It has been some time since I've come across a new financial planning software package that I can get excited about, but Figlo is such a product. It is innovative and easy to use. But what really sets it apart is its client-friendly graphical interface.
Technically speaking, Figlo is not new, although it is new to North America. The firm's roots go back to 1996 when Infa Group began selling financial planning software to financial advisors, banks and other providers in the Netherlands. Within a few years, the firm estimates that it had a 75% market share in the Netherlands. By 2006, the firm's software was being used by more than 12,000 advisors and more than 2 million consumers. In February 2011, Figlo opened its North American headquarters in Ontario under the leadership of Sam Vassa, CEO of Figlo North America.
The firm's mission statement resonates with many tech-savvy advisors today: "Our mission is to make personal finance comprehensible and accessible for every person in the world. With ongoing investments in software development and financial knowledge, Figlo will keep delivering compliant financial calculations that meet both consumer and advisor needs. We feel a social responsibility to keep investing in simple consumer interaction tools for the financial industry so that people get the right financial information anytime, anywhere, on any device."
In concrete terms, what does the mission statement mean? It means that Figlo offers a powerful yet consumer-friendly platform that includes goal-based planning, budgeting, monitoring, alerts and a consumer portal. The platform is designed to be accessible on all sorts of devices including desktops, laptops, tablets and smartphones.
Another interesting and innovative aspect of Figlo is that the firm is now a virtual firm. In other words, all IT infrastructure is outsourced. As of January 28, 2011, the Figlo platform has been powered by Microsoft's Windows Azure cloud computing environment. According to Vassa, Figlo chose Microsoft's service after extensive due diligence. Figlo determined that Azure is flexible and robust and offers rock solid dependability at a reasonable price. Since Azure is cloud-based, it offers Figlo unprecedented scalability. As they take on new customers, they can add capacity on demand without negatively impacting performance.
Figlo Test Drive
I recently took a brief tour of the Figlo platform. I used a test site that did not include all of the platform's capabilities. Figlo is still tweaking its standard offering for advisors at this point, so a full review would be premature. Instead, our purpose is to introduce you to an innovative new technology. Although it is still being tweaked, I believe that the Figlo approach will cause many to re-examine the way financial planning is delivered to clients. That factor alone makes it worthy of further discussion.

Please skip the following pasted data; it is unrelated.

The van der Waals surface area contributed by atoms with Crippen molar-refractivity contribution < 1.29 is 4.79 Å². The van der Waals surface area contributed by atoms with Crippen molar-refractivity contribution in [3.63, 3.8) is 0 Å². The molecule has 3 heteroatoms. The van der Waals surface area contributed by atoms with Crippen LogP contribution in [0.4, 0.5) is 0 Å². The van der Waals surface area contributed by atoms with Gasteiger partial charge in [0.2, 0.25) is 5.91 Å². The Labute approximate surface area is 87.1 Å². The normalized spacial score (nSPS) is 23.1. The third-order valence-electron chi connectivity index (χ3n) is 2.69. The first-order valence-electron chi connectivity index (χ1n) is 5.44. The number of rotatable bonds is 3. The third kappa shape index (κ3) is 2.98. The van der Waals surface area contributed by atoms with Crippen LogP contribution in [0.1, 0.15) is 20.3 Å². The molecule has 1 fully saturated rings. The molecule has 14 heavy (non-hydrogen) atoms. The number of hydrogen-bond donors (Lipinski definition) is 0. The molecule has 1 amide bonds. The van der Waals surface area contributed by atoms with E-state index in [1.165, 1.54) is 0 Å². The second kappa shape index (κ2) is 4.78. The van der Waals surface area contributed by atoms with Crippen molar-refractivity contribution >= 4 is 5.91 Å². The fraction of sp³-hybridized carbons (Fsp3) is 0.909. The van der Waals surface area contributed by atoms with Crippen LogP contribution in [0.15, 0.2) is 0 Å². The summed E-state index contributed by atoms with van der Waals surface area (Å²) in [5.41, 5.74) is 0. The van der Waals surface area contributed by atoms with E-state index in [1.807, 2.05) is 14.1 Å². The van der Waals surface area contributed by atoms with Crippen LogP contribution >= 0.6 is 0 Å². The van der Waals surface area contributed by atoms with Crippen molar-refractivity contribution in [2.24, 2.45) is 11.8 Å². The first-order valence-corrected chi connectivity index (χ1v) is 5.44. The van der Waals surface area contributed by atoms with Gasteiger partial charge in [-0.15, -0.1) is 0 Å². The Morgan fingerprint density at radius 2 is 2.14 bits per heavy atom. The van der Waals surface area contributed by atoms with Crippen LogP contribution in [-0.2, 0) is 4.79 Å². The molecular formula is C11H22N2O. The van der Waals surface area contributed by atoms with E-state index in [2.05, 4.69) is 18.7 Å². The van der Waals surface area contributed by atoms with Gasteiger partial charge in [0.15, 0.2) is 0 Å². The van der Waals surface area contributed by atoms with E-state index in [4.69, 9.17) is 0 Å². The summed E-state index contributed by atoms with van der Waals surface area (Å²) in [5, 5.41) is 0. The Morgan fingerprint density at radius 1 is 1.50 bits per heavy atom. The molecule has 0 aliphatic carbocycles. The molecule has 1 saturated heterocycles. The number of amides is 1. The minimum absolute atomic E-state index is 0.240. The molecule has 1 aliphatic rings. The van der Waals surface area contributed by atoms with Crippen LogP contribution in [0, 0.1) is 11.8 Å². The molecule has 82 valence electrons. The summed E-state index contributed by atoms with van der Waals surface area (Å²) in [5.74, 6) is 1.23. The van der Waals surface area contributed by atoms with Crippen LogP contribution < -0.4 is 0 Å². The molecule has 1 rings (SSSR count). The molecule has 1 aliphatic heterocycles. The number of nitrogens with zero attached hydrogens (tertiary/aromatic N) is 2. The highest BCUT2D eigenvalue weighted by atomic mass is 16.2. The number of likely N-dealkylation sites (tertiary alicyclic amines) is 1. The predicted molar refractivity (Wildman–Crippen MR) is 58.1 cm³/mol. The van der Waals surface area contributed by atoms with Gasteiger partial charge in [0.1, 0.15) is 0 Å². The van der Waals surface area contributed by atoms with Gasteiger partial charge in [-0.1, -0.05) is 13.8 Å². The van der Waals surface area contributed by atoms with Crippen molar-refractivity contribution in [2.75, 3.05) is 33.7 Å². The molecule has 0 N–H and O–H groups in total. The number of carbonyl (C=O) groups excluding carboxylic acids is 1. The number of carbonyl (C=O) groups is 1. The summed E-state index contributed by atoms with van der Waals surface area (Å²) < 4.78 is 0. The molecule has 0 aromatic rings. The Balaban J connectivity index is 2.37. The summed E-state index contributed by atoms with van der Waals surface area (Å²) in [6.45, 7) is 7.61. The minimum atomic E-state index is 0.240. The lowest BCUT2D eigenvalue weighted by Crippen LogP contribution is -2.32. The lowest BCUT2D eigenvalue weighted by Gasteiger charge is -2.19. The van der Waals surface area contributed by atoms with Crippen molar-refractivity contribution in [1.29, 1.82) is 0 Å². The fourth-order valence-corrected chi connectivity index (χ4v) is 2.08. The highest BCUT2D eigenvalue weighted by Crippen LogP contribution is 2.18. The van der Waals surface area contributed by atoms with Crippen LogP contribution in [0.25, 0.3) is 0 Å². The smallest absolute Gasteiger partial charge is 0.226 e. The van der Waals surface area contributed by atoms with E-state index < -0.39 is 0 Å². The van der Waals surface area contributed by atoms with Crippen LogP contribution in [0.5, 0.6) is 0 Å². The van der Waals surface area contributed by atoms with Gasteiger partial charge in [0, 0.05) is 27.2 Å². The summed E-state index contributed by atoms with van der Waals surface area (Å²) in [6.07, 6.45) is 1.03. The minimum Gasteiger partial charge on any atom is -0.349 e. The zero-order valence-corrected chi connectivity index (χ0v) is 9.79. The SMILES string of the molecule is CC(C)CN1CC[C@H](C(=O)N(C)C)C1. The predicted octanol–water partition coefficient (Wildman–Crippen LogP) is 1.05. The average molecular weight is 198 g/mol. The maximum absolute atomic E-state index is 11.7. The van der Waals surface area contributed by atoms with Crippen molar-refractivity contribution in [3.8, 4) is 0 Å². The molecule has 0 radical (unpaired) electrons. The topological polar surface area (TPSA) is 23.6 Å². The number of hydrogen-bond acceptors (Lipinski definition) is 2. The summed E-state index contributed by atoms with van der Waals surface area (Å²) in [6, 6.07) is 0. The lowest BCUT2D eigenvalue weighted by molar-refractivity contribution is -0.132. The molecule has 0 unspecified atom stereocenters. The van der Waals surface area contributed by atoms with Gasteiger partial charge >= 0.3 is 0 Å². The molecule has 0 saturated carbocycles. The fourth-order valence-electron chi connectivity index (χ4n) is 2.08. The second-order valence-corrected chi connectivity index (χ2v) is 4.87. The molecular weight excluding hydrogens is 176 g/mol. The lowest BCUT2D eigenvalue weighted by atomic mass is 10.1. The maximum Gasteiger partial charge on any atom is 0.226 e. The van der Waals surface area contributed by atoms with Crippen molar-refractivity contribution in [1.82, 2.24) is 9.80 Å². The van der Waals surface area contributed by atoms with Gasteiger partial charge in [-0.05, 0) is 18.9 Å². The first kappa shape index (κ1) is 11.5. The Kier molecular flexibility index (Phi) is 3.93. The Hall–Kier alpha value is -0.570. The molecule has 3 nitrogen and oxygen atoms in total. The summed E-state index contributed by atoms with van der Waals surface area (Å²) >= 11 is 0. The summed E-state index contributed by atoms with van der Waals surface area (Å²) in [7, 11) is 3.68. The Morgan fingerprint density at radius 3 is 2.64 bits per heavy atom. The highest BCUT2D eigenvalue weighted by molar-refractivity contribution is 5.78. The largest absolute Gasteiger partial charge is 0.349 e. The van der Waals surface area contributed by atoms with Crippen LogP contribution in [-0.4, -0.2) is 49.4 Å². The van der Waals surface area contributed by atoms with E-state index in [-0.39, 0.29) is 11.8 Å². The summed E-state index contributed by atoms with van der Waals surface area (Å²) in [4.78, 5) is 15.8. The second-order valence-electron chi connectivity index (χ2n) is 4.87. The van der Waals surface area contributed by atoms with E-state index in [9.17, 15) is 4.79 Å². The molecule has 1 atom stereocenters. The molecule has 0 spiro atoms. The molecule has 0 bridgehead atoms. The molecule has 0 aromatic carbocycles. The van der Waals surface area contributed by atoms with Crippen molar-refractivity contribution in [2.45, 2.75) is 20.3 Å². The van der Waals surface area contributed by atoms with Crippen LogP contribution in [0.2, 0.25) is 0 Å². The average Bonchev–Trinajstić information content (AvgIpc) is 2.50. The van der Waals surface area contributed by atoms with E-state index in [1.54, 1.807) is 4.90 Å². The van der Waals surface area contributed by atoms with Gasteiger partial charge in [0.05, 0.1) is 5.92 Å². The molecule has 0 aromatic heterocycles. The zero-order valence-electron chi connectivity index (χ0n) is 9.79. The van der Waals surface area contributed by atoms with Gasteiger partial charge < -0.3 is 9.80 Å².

While many financial planning applications offer the ability for advisors to collaborate with clients, Figlo is built from the bottom up as a collaborative tool. Since the focus is on collaboration, the interface is devoid of professional jargon; it is designed so that a lay person feels comfortable viewing it. The basic process is divided into four steps, each represented by a tab at the top of the page: Have, Want, Need and Do. Figlo calls this the Hawanedo advisory process.
The Have tab is where you enter persons in the household you are planning for, employment income, other income, pension income, assets, liabilities, expenses and insurance. The Want tab is where you lay out your goals. This could be anything from the purchase of a house to a recurring expense like a car purchase every four years to a defined benefit pension for a small business owner. The Need tab helps you plan for financing the "wants." For example, if you say you want to purchase a car in three years and there is no asset linked to financing the car, you can choose to save a fixed amount every month in a savings account for three years so that you will have the money available to buy the car.
The Do section is where you run one or more scenarios, settle upon a plan, print the plan and present it to the client. Once the plan is finalized, the application converts the "needs" covered by the plan into "haves," thereby signifying that funds have been committed to funding the needs.
All of the above sounds pretty standard so far, and it is. What sets Figlo apart is the interface. The system uses a card-based metaphor throughout. When you create a household, each person within the household is represented by a card. The card can contain a photo of the person, his date of birth, his gender, address, e-mail, etc. As you progress through the program, adding income, assets and the like, you link them to the appropriate household member. When you return to the card in the household view and flip it over, you see all of the items linked to that household member. Cards can be rearranged on the screen by simply dragging and dropping them into position.